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DUBNER: Levitt, one more question for you before we get back to our listener questions. The Booth School at the University of Chicago runs this survey where they ask economists from many universities their take on policy issues of the day. You don’t participate in that survey, do you?

LEVITT: No, I don’t.

DUBNER: But you know about it?

LEVITT: Yeah, absolutely.

DUBNER: This is from The Washington Post, back in May, before the Trump administration announced the outline of a tax-reform plan. “President Trump’s administration says his tax cut will pay for itself. It turns out it’s really hard to find an economist who agrees… In a survey the school published on Trump’s tax plans, only 2 out of the 37 economists that responded said that the cuts would stimulate the economy enough to cancel out the effect on total tax revenue.”

OK, granted, it’s a fairly narrow question about being revenue-neutral. “Those two economists now both say they made a mistake, and that they misunderstood the question. “I screwed up on that one,” said one of the two economists, Kenneth Judd. “I meant to say that this is a horrible idea, a bad idea, no chance in hell.” But I guess he checked the wrong box. Then the other one was Bengt Holmström of M.I.T., “who confirmed in an email to The Washington Post that he also had misread the question.”

If you have essentially 37 out of 37 economists — who are fairly heterodox in their conservative-liberal, Dem-Republican lean from what I can tell — should that indicate to us that on that measure at least, a revenue-neutral tax plan, we should be wary?

LEVITT: Absolutely. Although there is lot of discussion about how economists are always fighting with each other and disagreeing, I actually think the overall agreement among economists on a broad set of questions is very large and the Booth School survey shows that, as this particular question does. Whether the economists are right or not is another question. But there’s a lot of experience with incredibly optimistic forecasting done by political hacks who are trying to get their particular policy advanced. If I were one of the economists doing this particular survey, I would have been the 38th out of 38 to say, “This thing’s not going to pay for itself.”

DUBNER: The 38th of 38 meaning you would have understood the question, at least?

LEVITT: Who knows? I might have hit the wrong button. But if contacted by The Washington Post, I would have said exactly what Bengt said.

DUBNER: All right. So let’s see if you hit the right button on this listener question. This is coming from Ryan, who’s from Sandy, Utah. Ryan writes, “My question is, ‘How has the internet not killed the market for Realtors yet?’ As a middleman, Realtors connects sellers with buyers because they have access to a huge database (M.L.S. or multiple listing service). But one thing the internet is best at making information accessible has created efficiencies that have decimated other middlemen industries (such as travel agents). So why is it still the norm to pay tens of thousands of dollars per home in commissions to Realtors? I’ve tried to find answers but it’s extremely hard to find unbiased info. (Everyone has a relative who’s a real-estate agent.)”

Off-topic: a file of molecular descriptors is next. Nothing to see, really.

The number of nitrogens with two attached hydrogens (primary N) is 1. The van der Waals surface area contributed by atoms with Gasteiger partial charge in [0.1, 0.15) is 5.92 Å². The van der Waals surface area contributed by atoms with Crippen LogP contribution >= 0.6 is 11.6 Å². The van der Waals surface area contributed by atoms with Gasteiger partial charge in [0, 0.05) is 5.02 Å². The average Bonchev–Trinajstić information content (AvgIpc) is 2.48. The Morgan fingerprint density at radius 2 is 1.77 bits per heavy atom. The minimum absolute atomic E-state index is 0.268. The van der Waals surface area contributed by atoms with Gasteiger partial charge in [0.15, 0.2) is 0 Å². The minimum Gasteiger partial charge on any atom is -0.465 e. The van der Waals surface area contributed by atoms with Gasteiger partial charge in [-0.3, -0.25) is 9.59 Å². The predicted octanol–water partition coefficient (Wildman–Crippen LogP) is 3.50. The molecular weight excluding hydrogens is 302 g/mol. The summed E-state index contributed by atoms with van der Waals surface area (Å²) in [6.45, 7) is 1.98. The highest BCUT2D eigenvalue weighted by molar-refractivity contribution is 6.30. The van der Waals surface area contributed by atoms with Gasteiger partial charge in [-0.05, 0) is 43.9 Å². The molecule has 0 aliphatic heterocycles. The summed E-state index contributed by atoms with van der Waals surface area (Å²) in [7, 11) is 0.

Levitt, before you answer the question, maybe you could just start by summarizing your research on real-estate agents that we wrote about way back in 2005 in Freakonomics.

LEVITT: Sure. A long time ago with Chad Syverson, I did some research on real estate and the somewhat perverse incentives that real-estate agents face could lead them to not give the best possible service to their clients. In particular, when a real-estate agent sells a house, they do take a commission. But by the time that commission is split between the buying and selling agent and their respective companies, only 1 percent goes to the pocket of the agent. What happens is since the agent has to do most of the work and actually is responsible for paying many of the fees associated with advertising and whatnot, the agent, in principle, should be really eager to make a sale even if the sale is not at the highest possible price. That’s just a simple fact of the way the incentives are set up.

DUBNER: That explains why the incentives of an individual agent may not be aligned with the incentives of a home seller, right? But it looks like the average commission rate nationwide on home-sale transactions as of 2013 — the latest number I see here — it’s still 5.38 percent. That’s still an awful lot of money to be paying for what a lot of people would argue is a relatively small amount of work. Or, I guess an easier way to put it is, “You end up paying a $50,000 commission on the sale of an expensive home. If you were to divide that into an hourly rate, your real estate agent — for that one sale, at least — is getting paid an awful lot per hour.” Why does this model still predominate?

LEVITT: I’m not exactly sure. The most likely explanation is what an economist would call the two-sided nature of the real estate market: there’s an agent who represents the buyer an agent who represents the seller. The question is, “If I didn’t have an agent, could I have gotten a home cheaper?” What I might do as a buyer is I’d say to the seller’s agent, “Hey, you and I both know that if I had my own real estate agent, you would have to give two and a half percent to that agent. How about we work out a deal where, out of your own fee, you give me some money or you bargain harder with your own client so that you get me a better deal or some way I can get some part of that two and a half percent.”

DUBNER: That sounds totally sensible. It also sounds like it might put the seller’s agent in a slightly illegal position.